before him one who with the authority of absolute faith proclaimed
himself the root of a new lineage of most legitimate Christians.

The biographers have held that by this parable Francis sought above all
things to tranquillize the pope as to the future of the brethren; they
find in it a reply to the anxieties of the pontiff, who feared to see
them starve to death. There can be no doubt that its original meaning
was totally different. It shows that with all his humility Francis knew
how to speak out boldly, and that all his respect for the Church could
not hinder his seeing, and, when necessary, saying, that he and his
brethren were the lawful sons of the gospel, of which the members of the
clergy were only _extranei_. We shall find in the course of his life
more than one example of this indomitable boldness, which disarmed
Innocent III. as well as the future Gregory IX.

In a consistory which doubtless was held between the two audiences some
of the cardinals expressed the opinion that the initiative of the
Penitents of Assisi was an innovation, and that their mode of life was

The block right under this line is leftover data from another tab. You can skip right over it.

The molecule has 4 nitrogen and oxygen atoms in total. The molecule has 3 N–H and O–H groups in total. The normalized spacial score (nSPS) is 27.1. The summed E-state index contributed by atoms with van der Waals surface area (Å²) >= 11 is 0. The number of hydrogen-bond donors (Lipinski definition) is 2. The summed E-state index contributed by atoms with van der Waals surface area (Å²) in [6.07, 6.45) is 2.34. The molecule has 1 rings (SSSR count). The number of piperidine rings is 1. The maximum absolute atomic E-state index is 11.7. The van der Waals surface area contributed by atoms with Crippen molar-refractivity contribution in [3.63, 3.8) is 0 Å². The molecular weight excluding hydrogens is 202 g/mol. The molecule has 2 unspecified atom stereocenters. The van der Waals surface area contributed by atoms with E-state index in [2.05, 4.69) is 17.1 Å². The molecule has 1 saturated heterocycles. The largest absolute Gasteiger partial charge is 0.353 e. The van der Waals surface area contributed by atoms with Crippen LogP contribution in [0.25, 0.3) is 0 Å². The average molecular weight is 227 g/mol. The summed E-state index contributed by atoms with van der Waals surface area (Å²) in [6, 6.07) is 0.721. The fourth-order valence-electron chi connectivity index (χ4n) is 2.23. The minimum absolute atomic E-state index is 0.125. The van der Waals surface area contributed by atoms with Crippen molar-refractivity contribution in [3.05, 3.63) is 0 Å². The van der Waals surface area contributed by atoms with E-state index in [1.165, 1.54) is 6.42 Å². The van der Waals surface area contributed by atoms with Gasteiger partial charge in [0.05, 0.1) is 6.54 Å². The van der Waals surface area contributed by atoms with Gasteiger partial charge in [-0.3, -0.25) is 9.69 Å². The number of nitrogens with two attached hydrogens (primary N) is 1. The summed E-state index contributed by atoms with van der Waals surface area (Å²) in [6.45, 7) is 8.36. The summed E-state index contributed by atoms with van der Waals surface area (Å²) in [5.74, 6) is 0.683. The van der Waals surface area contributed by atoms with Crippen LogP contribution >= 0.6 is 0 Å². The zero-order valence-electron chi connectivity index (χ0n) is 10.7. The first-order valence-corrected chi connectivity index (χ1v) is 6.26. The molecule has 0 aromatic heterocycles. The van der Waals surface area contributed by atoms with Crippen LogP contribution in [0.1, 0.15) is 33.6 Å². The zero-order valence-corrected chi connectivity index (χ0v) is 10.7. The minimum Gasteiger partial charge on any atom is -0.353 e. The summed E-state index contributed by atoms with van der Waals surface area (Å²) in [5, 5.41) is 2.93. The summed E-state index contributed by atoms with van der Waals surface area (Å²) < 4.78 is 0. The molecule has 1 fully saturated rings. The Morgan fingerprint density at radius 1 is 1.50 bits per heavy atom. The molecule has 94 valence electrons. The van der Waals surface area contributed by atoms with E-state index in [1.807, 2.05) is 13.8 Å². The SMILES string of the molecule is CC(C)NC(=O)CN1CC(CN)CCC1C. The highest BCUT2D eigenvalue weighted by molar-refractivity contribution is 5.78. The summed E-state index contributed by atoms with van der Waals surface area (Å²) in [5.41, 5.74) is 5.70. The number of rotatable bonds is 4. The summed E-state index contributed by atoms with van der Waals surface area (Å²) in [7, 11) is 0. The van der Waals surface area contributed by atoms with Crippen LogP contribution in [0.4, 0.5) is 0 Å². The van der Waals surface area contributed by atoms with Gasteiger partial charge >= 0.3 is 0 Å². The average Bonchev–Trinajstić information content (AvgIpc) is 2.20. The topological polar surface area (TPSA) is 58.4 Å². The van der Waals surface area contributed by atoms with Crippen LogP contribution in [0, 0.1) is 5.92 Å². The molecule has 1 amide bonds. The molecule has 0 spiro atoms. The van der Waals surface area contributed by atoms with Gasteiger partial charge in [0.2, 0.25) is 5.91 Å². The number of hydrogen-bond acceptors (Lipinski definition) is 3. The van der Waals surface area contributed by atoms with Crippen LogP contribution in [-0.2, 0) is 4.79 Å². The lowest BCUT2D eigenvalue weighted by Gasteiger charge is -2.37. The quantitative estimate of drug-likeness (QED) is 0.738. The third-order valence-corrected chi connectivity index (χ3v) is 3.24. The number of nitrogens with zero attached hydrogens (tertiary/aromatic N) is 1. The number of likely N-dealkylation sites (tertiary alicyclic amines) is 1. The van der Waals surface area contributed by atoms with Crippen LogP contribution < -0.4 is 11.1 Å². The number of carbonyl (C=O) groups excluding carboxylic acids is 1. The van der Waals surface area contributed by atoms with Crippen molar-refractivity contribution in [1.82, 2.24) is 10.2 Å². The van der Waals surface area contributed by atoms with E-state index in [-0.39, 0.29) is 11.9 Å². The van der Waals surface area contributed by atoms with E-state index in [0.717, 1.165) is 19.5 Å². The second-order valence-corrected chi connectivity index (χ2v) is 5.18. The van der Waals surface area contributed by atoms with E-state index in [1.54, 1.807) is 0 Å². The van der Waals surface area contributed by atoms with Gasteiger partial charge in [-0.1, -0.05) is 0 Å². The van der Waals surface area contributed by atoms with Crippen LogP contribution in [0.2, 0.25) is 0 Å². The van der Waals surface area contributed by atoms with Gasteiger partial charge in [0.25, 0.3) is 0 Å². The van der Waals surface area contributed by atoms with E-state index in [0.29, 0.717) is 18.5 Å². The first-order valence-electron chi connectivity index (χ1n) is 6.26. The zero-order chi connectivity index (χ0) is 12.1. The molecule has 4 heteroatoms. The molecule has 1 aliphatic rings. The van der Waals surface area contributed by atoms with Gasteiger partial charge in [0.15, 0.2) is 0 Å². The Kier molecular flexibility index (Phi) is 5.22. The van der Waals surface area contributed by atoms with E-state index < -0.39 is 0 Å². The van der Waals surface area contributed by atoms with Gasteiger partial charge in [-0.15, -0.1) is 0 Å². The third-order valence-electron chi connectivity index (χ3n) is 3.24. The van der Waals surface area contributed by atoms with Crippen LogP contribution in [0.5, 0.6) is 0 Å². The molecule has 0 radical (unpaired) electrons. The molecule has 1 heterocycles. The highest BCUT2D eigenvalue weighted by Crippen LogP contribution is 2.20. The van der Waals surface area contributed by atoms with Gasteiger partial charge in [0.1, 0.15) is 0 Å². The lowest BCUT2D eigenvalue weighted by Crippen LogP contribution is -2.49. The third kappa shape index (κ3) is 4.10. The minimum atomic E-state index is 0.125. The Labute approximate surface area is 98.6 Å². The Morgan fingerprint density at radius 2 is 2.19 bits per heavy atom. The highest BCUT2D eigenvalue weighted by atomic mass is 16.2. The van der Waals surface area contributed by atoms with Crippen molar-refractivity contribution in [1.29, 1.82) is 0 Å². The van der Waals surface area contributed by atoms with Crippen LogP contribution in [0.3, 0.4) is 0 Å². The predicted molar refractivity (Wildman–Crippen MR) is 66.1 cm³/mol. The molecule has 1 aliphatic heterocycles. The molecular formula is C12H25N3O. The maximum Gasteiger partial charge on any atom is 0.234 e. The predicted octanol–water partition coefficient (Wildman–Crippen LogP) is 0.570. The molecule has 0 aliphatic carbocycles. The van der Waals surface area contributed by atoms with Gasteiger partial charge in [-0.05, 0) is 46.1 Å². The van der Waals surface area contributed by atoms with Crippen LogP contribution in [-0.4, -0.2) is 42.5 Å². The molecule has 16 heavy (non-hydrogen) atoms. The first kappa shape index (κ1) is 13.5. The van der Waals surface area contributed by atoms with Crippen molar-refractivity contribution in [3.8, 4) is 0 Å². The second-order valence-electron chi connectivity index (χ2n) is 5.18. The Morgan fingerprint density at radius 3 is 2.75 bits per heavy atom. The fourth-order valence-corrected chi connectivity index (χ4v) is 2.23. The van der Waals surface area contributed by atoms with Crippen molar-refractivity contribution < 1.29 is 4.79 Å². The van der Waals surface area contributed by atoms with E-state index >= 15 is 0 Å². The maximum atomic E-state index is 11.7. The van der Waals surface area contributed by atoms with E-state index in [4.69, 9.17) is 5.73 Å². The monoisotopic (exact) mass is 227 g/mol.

entirely beyond human power. "But," replied Giovanni di San Paolo, "if
we hold that to observe gospel perfection and make profession of it is
an irrational and impossible innovation, are we not convicted of
blasphemy against Christ, the author of the gospel?"[20]

These words struck Innocent III. with great force; he knew better than
any one that the possessions of the ecclesiastics were the great
obstacles to the reform of the Church, and that the threatened success
of the Albigensian heresy was especially due to the fact that it
preached the doctrine of poverty.

Two years before he had accorded his approbation to a group of
Waldensians, who under the name _Poor Catholics_ had desired to remain
faithful to the Church;[21] he therefore gave his approval to the
Penitents of Assisi, but, as a contemporary chronicler has well
observed, it was in the hope that they would wrest the banner from
heresy.[22]

Yet his doubts and hesitations were not entirely dissipated. He reserved
his definitive approbation, therefore, while lavishing upon the brothers
the most affectionate tokens of interest. He authorized them to continue